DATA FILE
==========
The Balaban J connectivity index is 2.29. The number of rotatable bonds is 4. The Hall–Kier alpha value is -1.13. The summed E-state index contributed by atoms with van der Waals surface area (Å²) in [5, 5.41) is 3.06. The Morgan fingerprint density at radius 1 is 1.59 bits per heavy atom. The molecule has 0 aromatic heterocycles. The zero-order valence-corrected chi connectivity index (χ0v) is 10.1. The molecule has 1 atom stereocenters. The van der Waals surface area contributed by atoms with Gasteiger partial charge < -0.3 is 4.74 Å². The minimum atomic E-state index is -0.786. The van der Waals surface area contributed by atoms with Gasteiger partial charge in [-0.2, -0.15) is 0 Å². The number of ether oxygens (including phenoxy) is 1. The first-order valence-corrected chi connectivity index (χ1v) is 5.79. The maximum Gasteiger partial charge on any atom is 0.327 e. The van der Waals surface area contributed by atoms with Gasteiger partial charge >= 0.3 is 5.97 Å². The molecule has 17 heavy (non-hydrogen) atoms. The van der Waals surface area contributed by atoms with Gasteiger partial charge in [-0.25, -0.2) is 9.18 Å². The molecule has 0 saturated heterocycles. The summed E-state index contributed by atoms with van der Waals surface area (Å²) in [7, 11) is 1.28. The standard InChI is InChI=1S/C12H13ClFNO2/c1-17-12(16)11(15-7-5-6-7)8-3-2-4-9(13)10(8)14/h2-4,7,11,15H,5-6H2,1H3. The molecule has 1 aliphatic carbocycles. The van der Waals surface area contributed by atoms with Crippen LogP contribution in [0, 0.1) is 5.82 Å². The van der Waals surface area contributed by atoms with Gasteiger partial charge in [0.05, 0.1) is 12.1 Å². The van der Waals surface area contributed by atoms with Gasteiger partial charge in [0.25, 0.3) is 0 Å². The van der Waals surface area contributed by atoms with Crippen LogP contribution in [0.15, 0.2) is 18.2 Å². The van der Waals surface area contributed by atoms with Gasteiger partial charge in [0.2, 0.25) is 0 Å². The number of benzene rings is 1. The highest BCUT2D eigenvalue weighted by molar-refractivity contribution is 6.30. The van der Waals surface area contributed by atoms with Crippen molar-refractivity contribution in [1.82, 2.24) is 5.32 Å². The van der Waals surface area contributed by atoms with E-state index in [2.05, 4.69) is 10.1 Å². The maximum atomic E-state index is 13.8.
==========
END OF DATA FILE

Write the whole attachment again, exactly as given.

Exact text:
The Balaban J connectivity index is 2.29. The number of rotatable bonds is 4. The Hall–Kier alpha value is -1.13. The summed E-state index contributed by atoms with van der Waals surface area (Å²) in [5, 5.41) is 3.06. The Morgan fingerprint density at radius 1 is 1.59 bits per heavy atom. The molecule has 0 aromatic heterocycles. The zero-order valence-corrected chi connectivity index (χ0v) is 10.1. The molecule has 1 atom stereocenters. The van der Waals surface area contributed by atoms with Gasteiger partial charge < -0.3 is 4.74 Å². The minimum atomic E-state index is -0.786. The van der Waals surface area contributed by atoms with Gasteiger partial charge in [-0.2, -0.15) is 0 Å². The number of ether oxygens (including phenoxy) is 1. The first-order valence-corrected chi connectivity index (χ1v) is 5.79. The maximum Gasteiger partial charge on any atom is 0.327 e. The van der Waals surface area contributed by atoms with Gasteiger partial charge >= 0.3 is 5.97 Å². The molecule has 17 heavy (non-hydrogen) atoms. The van der Waals surface area contributed by atoms with Gasteiger partial charge in [-0.25, -0.2) is 9.18 Å². The molecule has 0 saturated heterocycles. The summed E-state index contributed by atoms with van der Waals surface area (Å²) in [7, 11) is 1.28. The standard InChI is InChI=1S/C12H13ClFNO2/c1-17-12(16)11(15-7-5-6-7)8-3-2-4-9(13)10(8)14/h2-4,7,11,15H,5-6H2,1H3. The molecule has 1 aliphatic carbocycles. The van der Waals surface area contributed by atoms with Crippen LogP contribution in [0, 0.1) is 5.82 Å². The van der Waals surface area contributed by atoms with Gasteiger partial charge in [0.05, 0.1) is 12.1 Å². The van der Waals surface area contributed by atoms with Gasteiger partial charge in [0.25, 0.3) is 0 Å². The van der Waals surface area contributed by atoms with Crippen LogP contribution in [0.15, 0.2) is 18.2 Å². The van der Waals surface area contributed by atoms with Gasteiger partial charge in [0.2, 0.25) is 0 Å². The number of benzene rings is 1. The highest BCUT2D eigenvalue weighted by molar-refractivity contribution is 6.30. The van der Waals surface area contributed by atoms with Crippen molar-refractivity contribution in [1.82, 2.24) is 5.32 Å². The van der Waals surface area contributed by atoms with E-state index in [2.05, 4.69) is 10.1 Å². The maximum atomic E-state index is 13.8.